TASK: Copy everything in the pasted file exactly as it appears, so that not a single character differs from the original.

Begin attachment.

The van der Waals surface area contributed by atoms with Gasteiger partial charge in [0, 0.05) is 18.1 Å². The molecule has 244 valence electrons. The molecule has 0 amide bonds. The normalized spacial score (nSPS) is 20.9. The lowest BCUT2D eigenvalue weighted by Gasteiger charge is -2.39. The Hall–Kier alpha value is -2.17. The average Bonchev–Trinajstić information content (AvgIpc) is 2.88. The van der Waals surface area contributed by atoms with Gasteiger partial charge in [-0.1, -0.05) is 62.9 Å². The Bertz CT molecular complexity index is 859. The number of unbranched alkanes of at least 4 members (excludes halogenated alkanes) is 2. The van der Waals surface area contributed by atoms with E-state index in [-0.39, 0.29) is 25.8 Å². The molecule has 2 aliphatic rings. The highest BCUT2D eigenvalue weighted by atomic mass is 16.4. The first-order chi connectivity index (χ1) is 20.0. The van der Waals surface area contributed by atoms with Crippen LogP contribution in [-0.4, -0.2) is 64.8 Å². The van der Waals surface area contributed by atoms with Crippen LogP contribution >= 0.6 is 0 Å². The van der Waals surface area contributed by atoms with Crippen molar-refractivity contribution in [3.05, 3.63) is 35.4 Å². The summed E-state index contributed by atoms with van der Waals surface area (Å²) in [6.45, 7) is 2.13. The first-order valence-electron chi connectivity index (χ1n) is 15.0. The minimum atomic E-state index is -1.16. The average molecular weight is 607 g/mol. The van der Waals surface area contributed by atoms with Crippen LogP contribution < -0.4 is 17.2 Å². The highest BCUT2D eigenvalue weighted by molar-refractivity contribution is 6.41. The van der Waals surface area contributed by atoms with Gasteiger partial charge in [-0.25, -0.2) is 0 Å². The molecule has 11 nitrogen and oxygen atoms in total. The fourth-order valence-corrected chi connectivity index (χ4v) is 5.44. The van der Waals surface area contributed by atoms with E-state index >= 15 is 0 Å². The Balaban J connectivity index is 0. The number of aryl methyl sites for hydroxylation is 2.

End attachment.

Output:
The van der Waals surface area contributed by atoms with Gasteiger partial charge in [0, 0.05) is 18.1 Å². The molecule has 244 valence electrons. The molecule has 0 amide bonds. The normalized spacial score (nSPS) is 20.9. The lowest BCUT2D eigenvalue weighted by Gasteiger charge is -2.39. The Hall–Kier alpha value is -2.17. The average Bonchev–Trinajstić information content (AvgIpc) is 2.88. The van der Waals surface area contributed by atoms with Gasteiger partial charge in [-0.1, -0.05) is 62.9 Å². The Bertz CT molecular complexity index is 859. The number of unbranched alkanes of at least 4 members (excludes halogenated alkanes) is 2. The van der Waals surface area contributed by atoms with E-state index in [-0.39, 0.29) is 25.8 Å². The molecule has 2 aliphatic rings. The highest BCUT2D eigenvalue weighted by atomic mass is 16.4. The first-order chi connectivity index (χ1) is 20.0. The van der Waals surface area contributed by atoms with Crippen LogP contribution in [-0.4, -0.2) is 64.8 Å². The van der Waals surface area contributed by atoms with Crippen LogP contribution >= 0.6 is 0 Å². The van der Waals surface area contributed by atoms with Crippen molar-refractivity contribution in [3.05, 3.63) is 35.4 Å². The summed E-state index contributed by atoms with van der Waals surface area (Å²) in [6.45, 7) is 2.13. The first-order valence-electron chi connectivity index (χ1n) is 15.0. The minimum atomic E-state index is -1.16. The average molecular weight is 607 g/mol. The van der Waals surface area contributed by atoms with Crippen LogP contribution < -0.4 is 17.2 Å². The highest BCUT2D eigenvalue weighted by molar-refractivity contribution is 6.41. The van der Waals surface area contributed by atoms with Gasteiger partial charge in [-0.25, -0.2) is 0 Å². The molecule has 11 nitrogen and oxygen atoms in total. The fourth-order valence-corrected chi connectivity index (χ4v) is 5.44. The van der Waals surface area contributed by atoms with E-state index >= 15 is 0 Å². The Balaban J connectivity index is 0. The number of aryl methyl sites for hydroxylation is 2.